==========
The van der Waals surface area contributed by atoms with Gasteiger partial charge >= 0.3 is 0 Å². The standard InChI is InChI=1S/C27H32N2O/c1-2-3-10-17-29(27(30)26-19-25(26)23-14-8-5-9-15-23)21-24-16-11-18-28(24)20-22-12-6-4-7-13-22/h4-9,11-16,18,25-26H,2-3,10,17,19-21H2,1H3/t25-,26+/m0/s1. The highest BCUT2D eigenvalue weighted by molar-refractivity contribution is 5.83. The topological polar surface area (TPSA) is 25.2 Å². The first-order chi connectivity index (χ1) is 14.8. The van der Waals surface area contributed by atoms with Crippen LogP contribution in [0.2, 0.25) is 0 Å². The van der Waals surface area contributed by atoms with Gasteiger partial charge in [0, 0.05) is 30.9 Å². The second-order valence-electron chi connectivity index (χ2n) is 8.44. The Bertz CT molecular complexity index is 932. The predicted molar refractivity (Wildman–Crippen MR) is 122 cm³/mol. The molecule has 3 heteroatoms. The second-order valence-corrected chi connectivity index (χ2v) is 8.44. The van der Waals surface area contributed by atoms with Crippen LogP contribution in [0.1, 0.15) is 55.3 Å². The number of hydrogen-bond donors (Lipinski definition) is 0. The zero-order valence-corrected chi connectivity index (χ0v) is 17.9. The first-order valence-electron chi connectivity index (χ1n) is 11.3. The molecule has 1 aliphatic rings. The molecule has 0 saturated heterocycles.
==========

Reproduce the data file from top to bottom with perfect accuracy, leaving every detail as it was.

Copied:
The van der Waals surface area contributed by atoms with Gasteiger partial charge >= 0.3 is 0 Å². The standard InChI is InChI=1S/C27H32N2O/c1-2-3-10-17-29(27(30)26-19-25(26)23-14-8-5-9-15-23)21-24-16-11-18-28(24)20-22-12-6-4-7-13-22/h4-9,11-16,18,25-26H,2-3,10,17,19-21H2,1H3/t25-,26+/m0/s1. The highest BCUT2D eigenvalue weighted by molar-refractivity contribution is 5.83. The topological polar surface area (TPSA) is 25.2 Å². The first-order chi connectivity index (χ1) is 14.8. The van der Waals surface area contributed by atoms with Crippen LogP contribution in [0.2, 0.25) is 0 Å². The van der Waals surface area contributed by atoms with Gasteiger partial charge in [0, 0.05) is 30.9 Å². The second-order valence-electron chi connectivity index (χ2n) is 8.44. The Bertz CT molecular complexity index is 932. The predicted molar refractivity (Wildman–Crippen MR) is 122 cm³/mol. The molecule has 3 heteroatoms. The second-order valence-corrected chi connectivity index (χ2v) is 8.44. The van der Waals surface area contributed by atoms with Crippen LogP contribution in [0.1, 0.15) is 55.3 Å². The number of hydrogen-bond donors (Lipinski definition) is 0. The zero-order valence-corrected chi connectivity index (χ0v) is 17.9. The first-order valence-electron chi connectivity index (χ1n) is 11.3. The molecule has 1 aliphatic rings. The molecule has 0 saturated heterocycles.